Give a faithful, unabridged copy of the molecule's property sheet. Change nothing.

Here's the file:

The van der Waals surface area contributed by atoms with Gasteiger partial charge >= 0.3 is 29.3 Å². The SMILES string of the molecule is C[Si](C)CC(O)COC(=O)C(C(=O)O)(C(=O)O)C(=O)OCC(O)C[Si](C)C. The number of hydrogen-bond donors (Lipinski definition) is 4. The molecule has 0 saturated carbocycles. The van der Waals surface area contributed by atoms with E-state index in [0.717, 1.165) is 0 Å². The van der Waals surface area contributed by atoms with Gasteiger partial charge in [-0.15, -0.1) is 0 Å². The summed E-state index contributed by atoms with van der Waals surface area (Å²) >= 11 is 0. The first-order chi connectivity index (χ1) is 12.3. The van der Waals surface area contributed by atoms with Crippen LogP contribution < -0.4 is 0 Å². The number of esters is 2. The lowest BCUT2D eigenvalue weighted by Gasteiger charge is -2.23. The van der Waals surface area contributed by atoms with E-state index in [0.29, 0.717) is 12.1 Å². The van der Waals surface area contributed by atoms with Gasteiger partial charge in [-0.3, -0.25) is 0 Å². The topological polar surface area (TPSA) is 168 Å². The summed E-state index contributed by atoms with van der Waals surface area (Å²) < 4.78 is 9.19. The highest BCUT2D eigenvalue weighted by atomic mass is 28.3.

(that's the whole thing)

The van der Waals surface area contributed by atoms with Gasteiger partial charge >= 0.3 is 29.3 Å². The SMILES string of the molecule is C[Si](C)CC(O)COC(=O)C(C(=O)O)(C(=O)O)C(=O)OCC(O)C[Si](C)C. The number of hydrogen-bond donors (Lipinski definition) is 4. The molecule has 0 saturated carbocycles. The van der Waals surface area contributed by atoms with E-state index in [0.717, 1.165) is 0 Å². The van der Waals surface area contributed by atoms with Gasteiger partial charge in [-0.15, -0.1) is 0 Å². The summed E-state index contributed by atoms with van der Waals surface area (Å²) >= 11 is 0. The first-order chi connectivity index (χ1) is 12.3. The van der Waals surface area contributed by atoms with Crippen LogP contribution < -0.4 is 0 Å². The number of esters is 2. The lowest BCUT2D eigenvalue weighted by Gasteiger charge is -2.23. The van der Waals surface area contributed by atoms with E-state index in [0.29, 0.717) is 12.1 Å². The van der Waals surface area contributed by atoms with Gasteiger partial charge in [-0.3, -0.25) is 0 Å². The topological polar surface area (TPSA) is 168 Å². The summed E-state index contributed by atoms with van der Waals surface area (Å²) < 4.78 is 9.19. The highest BCUT2D eigenvalue weighted by atomic mass is 28.3.